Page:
Hearing underway to determine fate of Bexar County judicial candidate’s spot in primary

Lawsuit claims candidate Lisa Uresti-Dasher had discrepancies on sworn application, was untruthful about residency

SAN ANTONIO – A hearing into the validity of a judicial candidate’s application for the 285th District Court stretched late into the evening Tuesday, hours after several judges recused themselves from hearing the case.

A lawsuit filed last month by 285th District Court candidate Nadine Nieto accuses her opponent in the March Democratic primary, Lisa Uresti-Dasher, of having multiple discrepancies on her sworn application for the position.

The suit, which seeks to have Uresti-Dasher removed from the ballot, states that the local attorney used two versions of her name: Lisa Uresti-Dasher and Lisa Uresti Dasher, while applying to run.

Additionally, Nieto said before Tuesday’s hearing that she does not believe Uresti-Dasher is running under her legal name, and is instead attempting to gain name recognition among voters by using her maiden name.

Uresti-Dasher is the daughter of longtime Bexar County tax assessor-collector Albert Uresti and the niece of disgraced former Texas state senator Carlos Uresti, who is currently serving a 12-year prison sentence for federal fraud and money laundering convictions.

Campaign signs for Uresti-Dasher posted across San Antonio contain the familiar green and white color scheme used by other members of her family who have run for public office.

“There were a lot of inaccuracies on her application,” Nieto said Monday, after the previously scheduled hybrid hearing was moved online.

“It’s important to our community to have honest, trustworthy judges. And this election is about the integrity of this bench and it’s about the integrity of elections in general,” said Nieto, who added that people running for judge should be able to tell the truth on a simple application.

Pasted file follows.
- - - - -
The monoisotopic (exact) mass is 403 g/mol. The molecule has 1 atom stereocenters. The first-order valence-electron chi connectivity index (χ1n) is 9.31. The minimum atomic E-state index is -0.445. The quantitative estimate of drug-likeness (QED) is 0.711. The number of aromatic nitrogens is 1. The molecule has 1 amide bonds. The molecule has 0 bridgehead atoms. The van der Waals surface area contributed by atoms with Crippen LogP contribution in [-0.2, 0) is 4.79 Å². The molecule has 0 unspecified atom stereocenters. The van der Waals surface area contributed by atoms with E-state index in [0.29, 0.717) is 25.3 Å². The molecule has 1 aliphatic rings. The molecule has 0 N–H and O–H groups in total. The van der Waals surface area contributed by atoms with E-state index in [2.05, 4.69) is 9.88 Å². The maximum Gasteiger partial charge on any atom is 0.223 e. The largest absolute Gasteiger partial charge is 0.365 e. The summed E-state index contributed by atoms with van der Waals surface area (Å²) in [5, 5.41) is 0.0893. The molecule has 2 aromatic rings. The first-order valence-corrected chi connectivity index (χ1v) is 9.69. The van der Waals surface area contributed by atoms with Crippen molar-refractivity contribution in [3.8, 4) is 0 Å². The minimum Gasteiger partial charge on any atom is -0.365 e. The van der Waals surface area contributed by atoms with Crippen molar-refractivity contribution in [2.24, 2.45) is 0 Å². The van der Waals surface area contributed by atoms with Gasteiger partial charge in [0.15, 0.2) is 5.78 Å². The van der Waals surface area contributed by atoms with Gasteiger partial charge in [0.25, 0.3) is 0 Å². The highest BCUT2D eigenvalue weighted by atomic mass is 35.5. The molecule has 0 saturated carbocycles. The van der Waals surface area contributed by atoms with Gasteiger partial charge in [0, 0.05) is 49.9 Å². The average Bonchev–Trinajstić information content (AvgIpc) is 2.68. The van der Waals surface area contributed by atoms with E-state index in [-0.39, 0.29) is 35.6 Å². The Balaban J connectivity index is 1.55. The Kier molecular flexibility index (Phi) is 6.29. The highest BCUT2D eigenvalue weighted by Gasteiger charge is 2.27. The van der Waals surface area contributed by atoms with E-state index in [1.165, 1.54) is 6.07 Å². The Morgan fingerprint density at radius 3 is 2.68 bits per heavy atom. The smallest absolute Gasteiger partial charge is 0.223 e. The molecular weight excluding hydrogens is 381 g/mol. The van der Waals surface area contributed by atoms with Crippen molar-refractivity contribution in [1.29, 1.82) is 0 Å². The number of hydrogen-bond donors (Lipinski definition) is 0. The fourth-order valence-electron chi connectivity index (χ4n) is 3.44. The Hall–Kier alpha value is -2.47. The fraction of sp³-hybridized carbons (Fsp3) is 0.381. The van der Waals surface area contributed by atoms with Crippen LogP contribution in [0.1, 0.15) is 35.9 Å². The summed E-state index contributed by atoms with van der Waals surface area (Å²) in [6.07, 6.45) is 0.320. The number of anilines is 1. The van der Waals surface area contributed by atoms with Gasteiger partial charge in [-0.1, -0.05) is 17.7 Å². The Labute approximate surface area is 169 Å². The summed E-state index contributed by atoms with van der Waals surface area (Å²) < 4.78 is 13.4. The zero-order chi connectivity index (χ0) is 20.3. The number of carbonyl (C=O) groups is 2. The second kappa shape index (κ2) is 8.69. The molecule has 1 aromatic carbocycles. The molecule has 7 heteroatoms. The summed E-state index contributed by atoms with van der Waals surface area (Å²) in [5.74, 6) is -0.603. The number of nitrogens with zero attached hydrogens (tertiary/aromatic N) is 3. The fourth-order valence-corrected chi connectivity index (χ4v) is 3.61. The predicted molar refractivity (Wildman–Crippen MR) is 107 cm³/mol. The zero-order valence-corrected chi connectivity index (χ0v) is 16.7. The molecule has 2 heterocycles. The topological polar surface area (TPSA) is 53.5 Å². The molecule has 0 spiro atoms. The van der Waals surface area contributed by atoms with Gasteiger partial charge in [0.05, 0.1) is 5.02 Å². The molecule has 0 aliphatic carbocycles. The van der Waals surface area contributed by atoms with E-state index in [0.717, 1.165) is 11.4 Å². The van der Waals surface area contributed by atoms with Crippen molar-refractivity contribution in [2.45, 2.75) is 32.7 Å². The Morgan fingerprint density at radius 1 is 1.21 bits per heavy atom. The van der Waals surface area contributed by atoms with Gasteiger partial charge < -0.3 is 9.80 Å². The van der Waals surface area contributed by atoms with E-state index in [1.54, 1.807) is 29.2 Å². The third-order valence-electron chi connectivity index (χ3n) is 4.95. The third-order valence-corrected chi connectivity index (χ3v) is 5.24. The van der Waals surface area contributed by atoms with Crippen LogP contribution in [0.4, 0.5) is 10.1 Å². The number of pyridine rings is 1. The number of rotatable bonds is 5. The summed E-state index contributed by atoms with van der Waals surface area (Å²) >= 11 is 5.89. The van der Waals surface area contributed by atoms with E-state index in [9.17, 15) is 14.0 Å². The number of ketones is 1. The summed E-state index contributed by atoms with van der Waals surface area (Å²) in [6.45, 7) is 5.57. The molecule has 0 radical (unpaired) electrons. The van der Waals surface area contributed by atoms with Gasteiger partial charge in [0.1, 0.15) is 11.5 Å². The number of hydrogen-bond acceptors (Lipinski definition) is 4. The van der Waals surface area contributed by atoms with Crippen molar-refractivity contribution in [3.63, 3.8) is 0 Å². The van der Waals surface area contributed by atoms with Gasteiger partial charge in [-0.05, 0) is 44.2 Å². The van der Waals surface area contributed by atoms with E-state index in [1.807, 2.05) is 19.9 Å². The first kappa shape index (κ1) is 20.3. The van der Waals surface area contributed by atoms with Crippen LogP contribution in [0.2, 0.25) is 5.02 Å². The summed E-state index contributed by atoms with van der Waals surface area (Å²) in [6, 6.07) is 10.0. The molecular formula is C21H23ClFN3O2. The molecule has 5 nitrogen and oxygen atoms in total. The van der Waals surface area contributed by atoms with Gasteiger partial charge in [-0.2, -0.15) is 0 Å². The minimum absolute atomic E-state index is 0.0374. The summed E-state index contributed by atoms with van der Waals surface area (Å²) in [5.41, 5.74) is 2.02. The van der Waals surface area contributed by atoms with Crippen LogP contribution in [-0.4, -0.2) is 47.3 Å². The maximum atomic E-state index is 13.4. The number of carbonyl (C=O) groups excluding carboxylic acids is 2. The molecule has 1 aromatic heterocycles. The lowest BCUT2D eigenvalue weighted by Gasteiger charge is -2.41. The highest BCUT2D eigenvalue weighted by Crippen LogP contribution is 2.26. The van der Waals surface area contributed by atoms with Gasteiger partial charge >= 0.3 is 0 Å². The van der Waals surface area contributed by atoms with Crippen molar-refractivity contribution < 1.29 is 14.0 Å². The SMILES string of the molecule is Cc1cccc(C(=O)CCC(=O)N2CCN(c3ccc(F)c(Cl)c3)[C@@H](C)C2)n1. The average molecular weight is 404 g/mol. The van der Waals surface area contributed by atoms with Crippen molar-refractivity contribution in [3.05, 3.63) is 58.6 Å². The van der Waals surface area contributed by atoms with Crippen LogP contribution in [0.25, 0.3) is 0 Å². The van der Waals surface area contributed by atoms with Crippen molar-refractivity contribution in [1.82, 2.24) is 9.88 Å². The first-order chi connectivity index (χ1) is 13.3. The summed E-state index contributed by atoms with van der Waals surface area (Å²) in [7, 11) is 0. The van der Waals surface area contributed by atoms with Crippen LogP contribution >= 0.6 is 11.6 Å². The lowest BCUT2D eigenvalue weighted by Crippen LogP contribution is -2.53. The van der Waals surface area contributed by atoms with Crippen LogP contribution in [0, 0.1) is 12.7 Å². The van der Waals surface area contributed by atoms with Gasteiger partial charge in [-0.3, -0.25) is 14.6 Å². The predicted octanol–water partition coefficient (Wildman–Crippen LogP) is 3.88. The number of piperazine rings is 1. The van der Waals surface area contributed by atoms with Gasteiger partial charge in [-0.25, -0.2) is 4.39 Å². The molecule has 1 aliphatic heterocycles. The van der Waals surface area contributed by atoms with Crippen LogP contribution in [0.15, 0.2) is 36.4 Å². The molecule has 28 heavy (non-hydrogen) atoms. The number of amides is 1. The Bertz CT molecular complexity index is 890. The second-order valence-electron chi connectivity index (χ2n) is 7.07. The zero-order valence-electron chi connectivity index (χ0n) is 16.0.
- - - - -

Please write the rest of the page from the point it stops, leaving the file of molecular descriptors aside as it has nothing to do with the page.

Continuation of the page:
Technical issues

Tuesday’s hearing got underway around 1:30 p.m. and was pushed to a second day after the proceedings stretched past 5 p.m. It was scheduled to resume virtually at 10 a.m. Wednesday.

Tuesday’s hearing was rife with technical issues, screechy audio and interruptions.

After the name “Rebecca” was spoken several times, repeatedly interrupting the proceeding, visiting Judge John Gabriel threatened to have the interrupter removed.

Uresti-Dasher’s uncle, Tomas Uresti, acknowledged failing to mute his phone’s microphone while watching the hearing and apologized.

Bexar County Elections Administrator Jacque Callanen testified Tuesday that the ballots for the March 1 primary must be printed by Jan. 13.

Early voting for the primary is scheduled to begin February 14, according to the Texas Secretary of State.

Bexar County Democratic Party Chair Monica Alcantara testified that she viewed Uresti-Dasher’s use of that name as a “permitted nickname.”

Attorneys for Uresti-Dasher, who unsuccessfully filed a motion to have the suit dismissed, acknowledged that parts of their client’s application were inaccurate.

Uresti-Dasher’s attorney pushed back on the characterization from Nieto’s attorney, however, that the application contained “false” information.

A key part of the suit is the allegation that Uresti-Dasher provided inaccurate information about how long she has lived in the state of Texas as well as the district the court represents, Bexar County.

Reached by telephone last week, Uresti-Dasher acknowledged living in Pennsylvania while her husband went through medical training as well as living in Minnesota and Wisconsin while attending law schools in those two states.

Uresti-Dasher also lived, for a time, in Harris County, according to her and a check of public records.

She is scheduled to testify Wednesday.

About the Authors

Emmy-award winning reporter Dillon Collier joined KSAT Investigates in September 2016. Dillon's investigative stories air weeknights on the Nightbeat and on the Six O'Clock News. Dillon is a two-time Houston Press Club Journalist of the Year and a Texas Associated Press Broadcasters Reporter of the Year.

Joshua Saunders is an Emmy award-winning photographer/editor who has worked in the San Antonio market for the past 20 years. Joshua works in the Defenders unit, covering crime and corruption throughout the city.

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